In their code of conduct for members, there is a number of other statements, such as:

‘No member may make racist statements in any context’

and

‘Every member has a responsibility not to discriminate in his or her conduct on the ground of race, colour, gender, religious belief or non-belief or sexual orientation’.

It’s time to nail my colours to the mast. These are aims and values I am happy to sign up to.

If we are forced to participate in the party political process, I want to be aligned with one that will fight for real change. By joining the growing swell of people making their commitment to these aims this week (and creating the third biggest political party in the UK so far), I’m determined not to let the dream for a better country fall by the wayside. Membership will also allow me to more effectively challenge the policies of the SNP with which I disagree (like minimum alcohol pricing).

Next year in May we vote in a UK wide general election. It’s time to give Labour a hammering, and send a message that the way things are just now is unacceptable. This isn’t the end of the story.

Join us here.

Scotland: Fighting for a fairer nation doesn’t stop here.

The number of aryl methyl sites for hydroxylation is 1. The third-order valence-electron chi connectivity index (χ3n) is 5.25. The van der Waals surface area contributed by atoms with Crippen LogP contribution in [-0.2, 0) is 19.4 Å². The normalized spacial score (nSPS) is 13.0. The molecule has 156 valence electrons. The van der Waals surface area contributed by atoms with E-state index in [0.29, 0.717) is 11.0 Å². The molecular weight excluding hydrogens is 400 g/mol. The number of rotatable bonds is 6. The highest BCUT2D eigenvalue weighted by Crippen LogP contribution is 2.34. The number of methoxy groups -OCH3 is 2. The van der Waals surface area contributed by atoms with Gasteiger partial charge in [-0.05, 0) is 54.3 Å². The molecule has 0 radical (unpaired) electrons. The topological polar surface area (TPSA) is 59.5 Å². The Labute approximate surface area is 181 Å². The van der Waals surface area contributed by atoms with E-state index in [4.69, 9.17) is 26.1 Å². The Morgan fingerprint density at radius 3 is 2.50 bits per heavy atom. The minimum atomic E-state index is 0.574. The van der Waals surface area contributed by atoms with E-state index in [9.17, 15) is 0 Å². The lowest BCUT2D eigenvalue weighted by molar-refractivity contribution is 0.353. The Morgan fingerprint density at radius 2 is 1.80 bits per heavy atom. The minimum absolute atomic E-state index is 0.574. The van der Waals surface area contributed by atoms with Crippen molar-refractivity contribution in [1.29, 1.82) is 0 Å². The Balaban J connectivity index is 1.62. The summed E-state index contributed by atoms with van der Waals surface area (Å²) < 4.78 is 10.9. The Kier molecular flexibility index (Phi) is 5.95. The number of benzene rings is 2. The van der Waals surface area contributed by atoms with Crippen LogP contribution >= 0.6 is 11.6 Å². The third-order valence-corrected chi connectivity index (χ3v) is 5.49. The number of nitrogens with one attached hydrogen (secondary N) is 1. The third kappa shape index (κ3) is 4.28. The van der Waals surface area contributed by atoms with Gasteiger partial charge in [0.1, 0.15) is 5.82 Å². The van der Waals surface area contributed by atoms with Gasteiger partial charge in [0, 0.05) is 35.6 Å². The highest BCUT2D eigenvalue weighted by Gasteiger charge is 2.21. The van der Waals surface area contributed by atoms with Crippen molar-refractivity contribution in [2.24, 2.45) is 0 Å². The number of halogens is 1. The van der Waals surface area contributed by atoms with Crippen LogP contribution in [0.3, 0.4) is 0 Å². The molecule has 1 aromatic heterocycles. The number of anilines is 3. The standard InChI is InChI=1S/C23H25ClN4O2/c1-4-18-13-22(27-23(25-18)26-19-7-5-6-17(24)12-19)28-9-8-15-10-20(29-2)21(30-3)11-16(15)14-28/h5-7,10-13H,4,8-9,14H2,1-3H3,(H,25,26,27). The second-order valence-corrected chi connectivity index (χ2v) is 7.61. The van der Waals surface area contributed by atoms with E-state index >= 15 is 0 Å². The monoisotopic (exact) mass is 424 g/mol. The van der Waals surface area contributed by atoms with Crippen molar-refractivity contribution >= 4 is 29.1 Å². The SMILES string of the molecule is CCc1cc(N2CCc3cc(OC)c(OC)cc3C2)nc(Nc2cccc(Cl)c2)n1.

Loss

It’s difficult to find the words to explain how I felt on Friday the 19th of September.

Partially as the result of getting caught up in the passion of the movement, I hadn’t quite prepared myself for how deeply emotional a No vote would be, or quite how hard it would knock me sideways. Somewhere deep down, my heart and soul simply refused to accept that the Scots would vote against their own independence when given the chance. It was unlike anything I have ever felt before, and left me feeling completely adrift; seriously questioning whether the things I had always believed about my country were true. The only way I can think to describe it is like discovering that a friend you have always looked up to has betrayed you right at the point you placed the most faith in them, and that any sneaking suspicions you had about the flaws in their character were proven to be true.

It’s difficult to articulate this in a way that won’t sound either contrived or naive to those looking in on this from the outside. It’s easy to see this as the sore response of someone on the losing side, but that would be a gross simplification.